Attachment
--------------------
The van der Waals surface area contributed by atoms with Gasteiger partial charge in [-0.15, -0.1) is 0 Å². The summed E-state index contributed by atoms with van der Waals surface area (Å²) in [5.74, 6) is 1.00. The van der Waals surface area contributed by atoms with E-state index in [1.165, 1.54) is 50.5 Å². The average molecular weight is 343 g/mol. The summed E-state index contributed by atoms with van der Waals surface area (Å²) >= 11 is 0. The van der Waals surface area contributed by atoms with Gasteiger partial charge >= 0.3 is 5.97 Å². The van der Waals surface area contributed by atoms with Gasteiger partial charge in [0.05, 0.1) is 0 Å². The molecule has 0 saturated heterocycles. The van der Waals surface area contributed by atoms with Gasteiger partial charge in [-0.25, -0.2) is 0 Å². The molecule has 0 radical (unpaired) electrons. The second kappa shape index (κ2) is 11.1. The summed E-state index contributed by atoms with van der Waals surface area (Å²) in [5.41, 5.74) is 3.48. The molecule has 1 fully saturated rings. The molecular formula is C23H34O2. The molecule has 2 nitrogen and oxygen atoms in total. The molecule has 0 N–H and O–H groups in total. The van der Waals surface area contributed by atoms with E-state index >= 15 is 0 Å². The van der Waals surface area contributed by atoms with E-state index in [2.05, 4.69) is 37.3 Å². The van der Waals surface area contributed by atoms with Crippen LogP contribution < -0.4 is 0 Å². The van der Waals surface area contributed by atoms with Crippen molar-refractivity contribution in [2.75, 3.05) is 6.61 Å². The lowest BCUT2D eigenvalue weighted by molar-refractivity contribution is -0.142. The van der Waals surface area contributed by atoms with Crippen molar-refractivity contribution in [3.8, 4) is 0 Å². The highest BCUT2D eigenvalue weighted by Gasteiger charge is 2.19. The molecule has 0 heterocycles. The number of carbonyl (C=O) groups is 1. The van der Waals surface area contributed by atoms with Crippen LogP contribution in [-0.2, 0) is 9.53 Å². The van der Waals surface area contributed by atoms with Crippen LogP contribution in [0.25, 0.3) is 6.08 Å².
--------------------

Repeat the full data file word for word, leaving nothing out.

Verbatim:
The van der Waals surface area contributed by atoms with Gasteiger partial charge in [-0.15, -0.1) is 0 Å². The summed E-state index contributed by atoms with van der Waals surface area (Å²) in [5.74, 6) is 1.00. The van der Waals surface area contributed by atoms with E-state index in [1.165, 1.54) is 50.5 Å². The average molecular weight is 343 g/mol. The summed E-state index contributed by atoms with van der Waals surface area (Å²) >= 11 is 0. The van der Waals surface area contributed by atoms with Gasteiger partial charge >= 0.3 is 5.97 Å². The van der Waals surface area contributed by atoms with Gasteiger partial charge in [0.05, 0.1) is 0 Å². The molecule has 0 saturated heterocycles. The van der Waals surface area contributed by atoms with Gasteiger partial charge in [-0.25, -0.2) is 0 Å². The molecule has 0 radical (unpaired) electrons. The second kappa shape index (κ2) is 11.1. The summed E-state index contributed by atoms with van der Waals surface area (Å²) in [5.41, 5.74) is 3.48. The molecule has 1 fully saturated rings. The molecular formula is C23H34O2. The molecule has 2 nitrogen and oxygen atoms in total. The molecule has 0 N–H and O–H groups in total. The van der Waals surface area contributed by atoms with E-state index >= 15 is 0 Å². The van der Waals surface area contributed by atoms with E-state index in [2.05, 4.69) is 37.3 Å². The van der Waals surface area contributed by atoms with Crippen LogP contribution < -0.4 is 0 Å². The van der Waals surface area contributed by atoms with Crippen molar-refractivity contribution in [2.75, 3.05) is 6.61 Å². The lowest BCUT2D eigenvalue weighted by molar-refractivity contribution is -0.142. The van der Waals surface area contributed by atoms with Crippen molar-refractivity contribution in [3.8, 4) is 0 Å². The highest BCUT2D eigenvalue weighted by Gasteiger charge is 2.19. The molecule has 0 heterocycles. The number of carbonyl (C=O) groups is 1. The van der Waals surface area contributed by atoms with Crippen LogP contribution in [-0.2, 0) is 9.53 Å². The van der Waals surface area contributed by atoms with Crippen LogP contribution in [0.25, 0.3) is 6.08 Å².